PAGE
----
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TORONTO CRIMINAL HARASSMENT LAWYER

Criminal harassment, or “stalking”, as it is commonly referred to, consists of any of the following things, if done without lawful authority: repeatedly following the victim or someone known to the victim, repeatedly communicating with the victim or someone known to the victim (either directly or indirectly), watching or besetting a place where the victim or someone known to the victim lives, works, carries on business or happens to be, or employing threatening conduct towards the victim or a member of the victim’s family. Furthermore, there must be knowledge or recklessness as to whether the victim is harassed by the conduct in question. Finally, it is a requisite element of the offence that the victim was reasonably caused to fear for his or her safety, or the safety of someone known to him or her, as a result of the conduct. The Firm has specialized in assisting victims of harassment from ex-lovers, specifically extortion and sex tape scandals.

Allegations of criminal harassment are serious and carry a particularly adverse stigma. These allegations are very fact specific, we have experience defending a range of criminal harassment charges. The Criminal Law Group specializes in handling allegations of Criminal Harassment between ex-lovers and those that arise at work or other regular social gatherings. In its R. v. M.S. [2014], it secured a full withdrawal of all allegations of Criminal Harassment advanced by the ex-lover of the accused and her mother. In its new R. v. L.M. [2015], the Criminal Law Group defended the accused in a Same-Sex relationship who was falsely accused of Criminal Harassment by an ex-military personnel with a Law Degree, all charges were withdrawn. The Firm has successfully defended a number of Criminal Harassment allegations in the context of Domestic Relationships.

It it’s R. v. A.C. [2016], the Firm secured a withdrawal of all counts of Criminal Harassment where the accused sent over 300 emails to his spouse after the dissolution of their relationship. The Firm further defended a TTC Driver who was charged with Criminal Harassment for repeatedly following his spouse on the streetcar in its R. v. C.S. [2013]. The Firm has handled a number of Criminal Harassment charges which evolve into Extortion, specifically in the context of marital affairs or other common law relationships. The Firm has even been retained by members of the Catholic Church to resolve internal disputes and allegations with respect to harassment between its members. In the Firm’s R. v. A.C. [2016], it secured a withdrawal of all charges of Criminal Harassment against a Hollywood Actor charged with sending over 500 emails and 100 voicemails to the complainant.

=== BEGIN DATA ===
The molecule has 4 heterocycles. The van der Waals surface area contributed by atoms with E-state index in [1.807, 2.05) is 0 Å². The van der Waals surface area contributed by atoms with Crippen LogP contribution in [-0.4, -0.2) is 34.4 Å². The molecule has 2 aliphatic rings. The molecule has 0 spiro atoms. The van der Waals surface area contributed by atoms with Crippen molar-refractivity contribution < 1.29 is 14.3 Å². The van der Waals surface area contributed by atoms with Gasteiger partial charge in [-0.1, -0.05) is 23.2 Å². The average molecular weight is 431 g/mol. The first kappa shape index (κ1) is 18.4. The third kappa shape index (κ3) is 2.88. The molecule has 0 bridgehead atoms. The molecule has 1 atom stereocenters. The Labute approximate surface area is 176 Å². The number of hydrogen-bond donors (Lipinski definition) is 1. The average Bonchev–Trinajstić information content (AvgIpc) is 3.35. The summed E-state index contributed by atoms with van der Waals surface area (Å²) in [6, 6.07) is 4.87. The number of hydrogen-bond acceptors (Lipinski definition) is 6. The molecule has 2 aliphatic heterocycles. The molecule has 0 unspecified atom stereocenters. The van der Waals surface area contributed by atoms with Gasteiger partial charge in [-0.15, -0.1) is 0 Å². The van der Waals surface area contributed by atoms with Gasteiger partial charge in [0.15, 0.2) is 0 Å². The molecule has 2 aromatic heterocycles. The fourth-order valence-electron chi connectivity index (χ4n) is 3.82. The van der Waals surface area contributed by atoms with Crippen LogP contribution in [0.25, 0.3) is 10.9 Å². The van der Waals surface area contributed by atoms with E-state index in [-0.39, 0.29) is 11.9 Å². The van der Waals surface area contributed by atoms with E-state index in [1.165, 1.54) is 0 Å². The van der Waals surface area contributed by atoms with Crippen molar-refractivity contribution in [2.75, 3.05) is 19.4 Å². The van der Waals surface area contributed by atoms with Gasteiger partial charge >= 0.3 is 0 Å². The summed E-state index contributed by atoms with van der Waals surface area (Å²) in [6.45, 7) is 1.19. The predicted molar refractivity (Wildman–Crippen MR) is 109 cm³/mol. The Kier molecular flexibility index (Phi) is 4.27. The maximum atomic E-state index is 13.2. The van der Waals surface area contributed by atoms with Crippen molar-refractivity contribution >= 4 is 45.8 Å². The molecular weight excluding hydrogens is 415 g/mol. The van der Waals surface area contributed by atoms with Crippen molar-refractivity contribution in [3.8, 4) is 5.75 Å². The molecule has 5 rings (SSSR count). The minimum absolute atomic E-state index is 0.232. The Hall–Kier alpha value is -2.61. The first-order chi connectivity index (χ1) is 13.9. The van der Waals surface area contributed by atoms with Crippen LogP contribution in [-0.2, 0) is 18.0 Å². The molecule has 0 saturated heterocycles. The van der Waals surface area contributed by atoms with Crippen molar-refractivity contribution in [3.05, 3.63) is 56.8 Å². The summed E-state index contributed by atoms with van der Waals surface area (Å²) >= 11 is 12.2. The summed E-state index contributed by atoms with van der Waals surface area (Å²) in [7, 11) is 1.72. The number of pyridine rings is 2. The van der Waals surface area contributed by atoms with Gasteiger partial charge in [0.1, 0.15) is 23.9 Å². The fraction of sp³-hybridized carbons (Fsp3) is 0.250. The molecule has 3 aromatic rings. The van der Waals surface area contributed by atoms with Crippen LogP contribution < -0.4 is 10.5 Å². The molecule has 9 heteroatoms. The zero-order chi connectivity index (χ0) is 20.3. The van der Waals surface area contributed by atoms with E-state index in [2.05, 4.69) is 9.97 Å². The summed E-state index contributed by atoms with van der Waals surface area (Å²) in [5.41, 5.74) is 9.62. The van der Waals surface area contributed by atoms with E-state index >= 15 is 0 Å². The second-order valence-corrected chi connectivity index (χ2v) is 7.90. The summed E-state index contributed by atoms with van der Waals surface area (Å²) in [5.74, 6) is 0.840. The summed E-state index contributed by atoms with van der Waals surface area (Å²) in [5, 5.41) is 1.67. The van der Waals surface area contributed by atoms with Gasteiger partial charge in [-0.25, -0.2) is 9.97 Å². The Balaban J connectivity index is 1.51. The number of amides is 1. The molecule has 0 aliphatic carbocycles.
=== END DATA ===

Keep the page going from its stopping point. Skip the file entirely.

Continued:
The Firm has acted for a number of employees of the City of Toronto and Government of Ontario during internal investigations of harassment by upper levels of management and co-workers, specifically related to incidents on the job. The Criminal Law Group has also handled allegations of Criminal Harassment in the Church, including disputes between Ushers during Mass.

Frequently Asked Questions

What is Criminal Harassment?
What Does the Crown Have to Prove for a Conviction of Criminal Harassment?
What are some Defences to Criminal Harassment?
What is a Peace Bond?
What is the difference between a s.810 Peace Bond and a Common Law Peace Bond?
What is a Restraining Order?
What are the Penalties for a Conviction of Criminal Harassment?
What is the Difference between Criminal Harassment and an Assault?

What is Criminal Harassment?

Section 264 of the Criminal Code outlines that it is an offence to harass another person or to act recklessly as to whether another person is harassed. Criminal harassment is commonly referred to as “stalking.” It consists of repeated, unwanted behaviour directed at a specific individual or someone that he or she knows. There are four types of conduct that constitute criminal harassment if they cause that other person to reasonably fear for their safety or the safety of anyone known to them. The four types of conduct that can constitute criminal harassment are: